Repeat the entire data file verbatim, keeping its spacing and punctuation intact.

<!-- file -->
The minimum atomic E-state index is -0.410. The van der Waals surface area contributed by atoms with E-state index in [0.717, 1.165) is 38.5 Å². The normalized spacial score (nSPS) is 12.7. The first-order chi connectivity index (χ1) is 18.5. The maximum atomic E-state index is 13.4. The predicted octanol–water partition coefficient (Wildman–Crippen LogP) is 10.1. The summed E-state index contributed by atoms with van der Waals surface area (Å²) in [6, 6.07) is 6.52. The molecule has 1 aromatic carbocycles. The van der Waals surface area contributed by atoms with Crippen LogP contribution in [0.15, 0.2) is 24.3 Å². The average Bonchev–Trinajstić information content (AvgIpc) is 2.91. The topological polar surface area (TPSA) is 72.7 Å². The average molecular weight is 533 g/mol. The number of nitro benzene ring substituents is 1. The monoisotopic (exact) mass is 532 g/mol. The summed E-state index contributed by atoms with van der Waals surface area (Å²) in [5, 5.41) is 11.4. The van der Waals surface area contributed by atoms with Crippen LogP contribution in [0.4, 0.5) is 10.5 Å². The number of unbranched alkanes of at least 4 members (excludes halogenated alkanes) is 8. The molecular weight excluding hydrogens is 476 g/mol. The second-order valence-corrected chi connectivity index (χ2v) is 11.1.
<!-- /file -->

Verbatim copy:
The minimum atomic E-state index is -0.410. The van der Waals surface area contributed by atoms with E-state index in [0.717, 1.165) is 38.5 Å². The normalized spacial score (nSPS) is 12.7. The first-order chi connectivity index (χ1) is 18.5. The maximum atomic E-state index is 13.4. The predicted octanol–water partition coefficient (Wildman–Crippen LogP) is 10.1. The summed E-state index contributed by atoms with van der Waals surface area (Å²) in [6, 6.07) is 6.52. The molecule has 1 aromatic carbocycles. The van der Waals surface area contributed by atoms with Crippen LogP contribution in [0.15, 0.2) is 24.3 Å². The average Bonchev–Trinajstić information content (AvgIpc) is 2.91. The topological polar surface area (TPSA) is 72.7 Å². The average molecular weight is 533 g/mol. The number of nitro benzene ring substituents is 1. The monoisotopic (exact) mass is 532 g/mol. The summed E-state index contributed by atoms with van der Waals surface area (Å²) in [5, 5.41) is 11.4. The van der Waals surface area contributed by atoms with Crippen LogP contribution in [0.4, 0.5) is 10.5 Å². The number of unbranched alkanes of at least 4 members (excludes halogenated alkanes) is 8. The molecular weight excluding hydrogens is 476 g/mol. The second-order valence-corrected chi connectivity index (χ2v) is 11.1.